Tuesday, August 27, 2013

Manila Hotel Kapihan reveals that PDAF abolition is just the tip of the iceberg

By Chanda Shahani

Abolishing the pork barrel or the Priority Development Assistance Fund (PDAF) would not solve the systemic problems of corruption and mismanagement plaguing in the Philippines, an emerging consensus at a forum at the Manila Hotel, held last August 26, 2013, shows.

I went to this forum with my mother, former Senator Leticia R. Shahani; which was held on the same day as the million person march. "Come with me instead," my mom said, promising that I would gain more in sights than merely attending the medley of sit-ins held right outside the Manila Hoitel and in other venues. And so I did.

One of the organizers of the march, Rasti Delizo of Sanlakas, said that the march was one where the miuddle class was expected to take the lead. "People are outraged at the misuse of funds worth PhP 10 billion or more," he said, adding that the uniting line of thge various groups involved in the march was to scrap all pork barrel, and to hold all those guilty to account and to punish them.

The forum or kapihan  also revealed the following which, loosely, could be lumped under the general heading of  "pork barrel" or funds which fell under government discretionary spending:

  • President's Social Fund, funded from Philippine Charity Sweepstakes Office (PCSO) and Philippine Gaming Corporation (PAGCOR) remittances.
  • The Judicial Development Fund
  • The Mampalaya Fund
  • Local funds. For example, the Quezon City pork barrel is PhP 42 million a year.
  • Internal Revenue Allotments of the local government units (LGUs).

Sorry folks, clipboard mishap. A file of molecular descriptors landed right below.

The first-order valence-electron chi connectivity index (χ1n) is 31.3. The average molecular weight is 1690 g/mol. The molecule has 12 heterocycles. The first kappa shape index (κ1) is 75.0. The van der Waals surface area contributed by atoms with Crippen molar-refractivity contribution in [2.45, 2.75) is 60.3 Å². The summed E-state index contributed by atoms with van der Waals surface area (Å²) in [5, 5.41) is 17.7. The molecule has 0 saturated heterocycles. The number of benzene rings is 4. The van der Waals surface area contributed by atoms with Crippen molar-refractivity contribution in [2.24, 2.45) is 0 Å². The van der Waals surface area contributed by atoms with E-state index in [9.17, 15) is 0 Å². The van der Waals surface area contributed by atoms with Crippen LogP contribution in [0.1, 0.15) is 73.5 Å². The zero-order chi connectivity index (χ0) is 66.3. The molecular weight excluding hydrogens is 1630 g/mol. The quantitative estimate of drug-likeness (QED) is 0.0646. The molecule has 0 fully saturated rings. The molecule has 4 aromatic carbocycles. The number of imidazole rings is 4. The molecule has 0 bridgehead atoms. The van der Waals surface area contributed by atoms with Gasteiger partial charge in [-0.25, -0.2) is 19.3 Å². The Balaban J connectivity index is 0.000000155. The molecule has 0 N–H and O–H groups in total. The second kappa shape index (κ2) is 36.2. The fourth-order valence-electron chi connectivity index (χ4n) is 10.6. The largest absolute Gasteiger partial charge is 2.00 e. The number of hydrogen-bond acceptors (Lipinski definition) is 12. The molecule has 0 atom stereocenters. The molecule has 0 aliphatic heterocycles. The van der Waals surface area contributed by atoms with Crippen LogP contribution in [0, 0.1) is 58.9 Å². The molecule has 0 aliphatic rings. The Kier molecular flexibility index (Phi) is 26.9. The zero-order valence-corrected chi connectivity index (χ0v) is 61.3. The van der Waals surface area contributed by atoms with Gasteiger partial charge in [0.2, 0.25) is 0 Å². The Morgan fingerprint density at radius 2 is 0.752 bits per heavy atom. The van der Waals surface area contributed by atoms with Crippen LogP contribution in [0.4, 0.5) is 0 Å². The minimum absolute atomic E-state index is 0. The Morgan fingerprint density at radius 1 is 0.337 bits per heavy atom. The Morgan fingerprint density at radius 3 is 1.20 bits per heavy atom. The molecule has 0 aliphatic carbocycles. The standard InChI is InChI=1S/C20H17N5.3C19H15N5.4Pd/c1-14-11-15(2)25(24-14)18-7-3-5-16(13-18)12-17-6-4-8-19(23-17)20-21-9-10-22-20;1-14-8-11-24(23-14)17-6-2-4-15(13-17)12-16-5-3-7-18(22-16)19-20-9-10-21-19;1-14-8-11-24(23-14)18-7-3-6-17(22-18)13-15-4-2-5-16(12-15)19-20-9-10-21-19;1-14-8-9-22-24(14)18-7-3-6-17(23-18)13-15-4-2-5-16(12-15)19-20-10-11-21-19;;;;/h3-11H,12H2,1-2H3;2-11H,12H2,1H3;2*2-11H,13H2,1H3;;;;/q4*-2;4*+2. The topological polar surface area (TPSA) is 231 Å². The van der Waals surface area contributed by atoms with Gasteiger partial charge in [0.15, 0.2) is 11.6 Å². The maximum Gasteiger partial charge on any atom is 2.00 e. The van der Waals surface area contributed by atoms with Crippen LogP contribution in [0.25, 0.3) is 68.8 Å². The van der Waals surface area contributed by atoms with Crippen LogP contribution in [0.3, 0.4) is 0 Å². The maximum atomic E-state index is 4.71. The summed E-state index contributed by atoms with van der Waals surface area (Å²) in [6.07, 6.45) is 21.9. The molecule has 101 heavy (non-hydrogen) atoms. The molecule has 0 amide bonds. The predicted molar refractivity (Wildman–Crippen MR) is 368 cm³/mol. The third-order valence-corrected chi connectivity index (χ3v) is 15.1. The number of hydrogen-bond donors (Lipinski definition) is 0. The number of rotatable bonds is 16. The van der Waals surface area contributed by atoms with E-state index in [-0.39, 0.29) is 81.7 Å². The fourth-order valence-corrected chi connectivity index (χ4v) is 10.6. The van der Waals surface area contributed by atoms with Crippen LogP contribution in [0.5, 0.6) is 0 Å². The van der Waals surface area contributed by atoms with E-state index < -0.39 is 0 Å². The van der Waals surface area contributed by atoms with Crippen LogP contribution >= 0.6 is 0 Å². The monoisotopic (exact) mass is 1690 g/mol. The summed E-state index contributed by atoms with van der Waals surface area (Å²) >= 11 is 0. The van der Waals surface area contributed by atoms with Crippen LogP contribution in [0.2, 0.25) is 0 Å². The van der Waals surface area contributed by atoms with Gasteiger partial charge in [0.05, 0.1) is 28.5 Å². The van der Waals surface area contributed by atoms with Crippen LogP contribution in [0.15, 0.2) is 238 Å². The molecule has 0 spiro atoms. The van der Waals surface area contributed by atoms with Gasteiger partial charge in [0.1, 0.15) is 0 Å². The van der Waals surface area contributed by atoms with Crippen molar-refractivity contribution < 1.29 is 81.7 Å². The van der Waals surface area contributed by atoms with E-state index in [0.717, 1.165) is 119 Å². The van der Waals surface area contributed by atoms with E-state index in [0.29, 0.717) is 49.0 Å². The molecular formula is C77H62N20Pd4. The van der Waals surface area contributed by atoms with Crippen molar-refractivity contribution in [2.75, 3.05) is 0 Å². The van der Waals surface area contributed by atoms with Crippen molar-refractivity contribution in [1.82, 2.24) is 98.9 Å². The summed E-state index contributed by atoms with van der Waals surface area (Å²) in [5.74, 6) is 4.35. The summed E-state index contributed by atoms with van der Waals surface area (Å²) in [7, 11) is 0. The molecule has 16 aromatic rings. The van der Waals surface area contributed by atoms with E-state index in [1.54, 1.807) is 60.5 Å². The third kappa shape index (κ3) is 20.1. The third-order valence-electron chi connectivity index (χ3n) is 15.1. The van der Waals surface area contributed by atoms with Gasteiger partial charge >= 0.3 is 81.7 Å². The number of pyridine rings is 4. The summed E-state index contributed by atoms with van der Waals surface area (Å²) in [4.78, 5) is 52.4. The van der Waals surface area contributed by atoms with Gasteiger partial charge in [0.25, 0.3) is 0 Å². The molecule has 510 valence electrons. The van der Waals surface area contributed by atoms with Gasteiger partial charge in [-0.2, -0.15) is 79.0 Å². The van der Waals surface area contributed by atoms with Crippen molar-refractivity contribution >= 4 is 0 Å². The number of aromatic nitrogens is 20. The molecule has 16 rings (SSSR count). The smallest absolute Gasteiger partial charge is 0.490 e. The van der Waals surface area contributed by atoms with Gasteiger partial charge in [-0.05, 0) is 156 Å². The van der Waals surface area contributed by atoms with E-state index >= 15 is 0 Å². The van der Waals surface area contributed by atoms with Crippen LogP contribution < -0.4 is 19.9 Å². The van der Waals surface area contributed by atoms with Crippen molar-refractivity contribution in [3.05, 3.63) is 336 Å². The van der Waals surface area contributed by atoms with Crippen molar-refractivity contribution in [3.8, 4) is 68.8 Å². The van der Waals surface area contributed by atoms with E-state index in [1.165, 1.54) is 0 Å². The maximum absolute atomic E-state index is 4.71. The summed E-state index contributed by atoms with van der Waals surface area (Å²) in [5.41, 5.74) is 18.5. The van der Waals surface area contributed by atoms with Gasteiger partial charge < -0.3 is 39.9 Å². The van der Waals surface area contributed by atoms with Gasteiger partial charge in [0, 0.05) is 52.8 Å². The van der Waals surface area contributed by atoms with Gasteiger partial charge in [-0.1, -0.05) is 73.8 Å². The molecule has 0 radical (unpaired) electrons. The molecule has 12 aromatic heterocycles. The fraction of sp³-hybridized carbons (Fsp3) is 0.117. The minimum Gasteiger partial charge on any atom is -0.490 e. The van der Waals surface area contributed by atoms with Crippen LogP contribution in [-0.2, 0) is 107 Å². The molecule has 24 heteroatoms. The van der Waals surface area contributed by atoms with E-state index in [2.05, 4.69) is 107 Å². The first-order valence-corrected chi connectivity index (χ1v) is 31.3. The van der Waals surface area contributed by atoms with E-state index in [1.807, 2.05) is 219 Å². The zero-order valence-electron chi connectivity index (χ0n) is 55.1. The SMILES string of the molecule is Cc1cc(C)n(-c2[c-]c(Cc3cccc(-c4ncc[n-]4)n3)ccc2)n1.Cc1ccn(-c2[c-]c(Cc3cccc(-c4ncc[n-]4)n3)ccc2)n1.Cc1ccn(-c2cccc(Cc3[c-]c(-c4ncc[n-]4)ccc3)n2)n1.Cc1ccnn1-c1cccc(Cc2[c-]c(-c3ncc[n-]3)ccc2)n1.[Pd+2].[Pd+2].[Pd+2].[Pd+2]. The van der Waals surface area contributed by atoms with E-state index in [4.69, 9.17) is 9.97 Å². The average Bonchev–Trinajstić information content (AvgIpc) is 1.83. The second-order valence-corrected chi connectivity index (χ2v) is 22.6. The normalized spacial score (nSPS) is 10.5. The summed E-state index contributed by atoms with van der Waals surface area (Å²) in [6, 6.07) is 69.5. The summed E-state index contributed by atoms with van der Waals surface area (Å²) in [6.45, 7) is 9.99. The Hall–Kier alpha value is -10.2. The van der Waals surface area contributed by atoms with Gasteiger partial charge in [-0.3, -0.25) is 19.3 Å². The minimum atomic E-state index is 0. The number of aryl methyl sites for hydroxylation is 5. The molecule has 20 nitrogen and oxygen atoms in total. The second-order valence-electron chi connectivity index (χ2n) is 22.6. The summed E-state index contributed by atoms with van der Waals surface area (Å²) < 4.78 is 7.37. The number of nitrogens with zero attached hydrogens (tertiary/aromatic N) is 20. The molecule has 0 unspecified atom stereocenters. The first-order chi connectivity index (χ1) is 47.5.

• The intelligence fund of the President.
  • Priority Development Assistance Fund (PDAF).
The forum was emceed by Manila Hotel President, former Senator Joey Lina. Atty. Lina said that the senators had PDAF or pork barrel of PhP 200 million a year, of which PhP 100 million had to go towards "hard" projects while PhP 100 million had to go towards "soft" projects. In the case of congressmen, they were alloted a total of PhP 70 million, of which PhP 40 million had to go towards "hard" projects while PhP 30 million had to go towards "soft" projects.

Sister Mary John Mananzan, one of the forum participants, said that rather than funding projects helter-skelter via PDAF, it was more important to use the money to fund "the most glaring" projects in order to solve these problems as quickly as possible. These areas were in housing and government hospitals.

Former Senator Leticia R. Shahani, a member of the Former Senior Government Officials (FSGO) a group made up of former high-ranking Philippine government officials,  said that the million person march was "a manifestation of the anger of the people."  She said that no matter what form of structure evolved to take the place of PDAF and other pork barrel funds, it was "useless," unless long-term attention was paid to changing the values and mindsets of people, because ways and means could be found again and again to sybvert the structure and filch money from the people.

Given that Philippine-style government is operating under a system with two houses of congress with one president given one six (6) year term; and with congress given the power of the budget, it would become apparent that congress is allowed (under the 1987 constitution) to approve items on the budget. Thus, in order to remove this glaring self-serving anomaly; the constitution itself has to be amended in order to reflect a system of government that is more attuned to the people's needs.

More on our system of government later.

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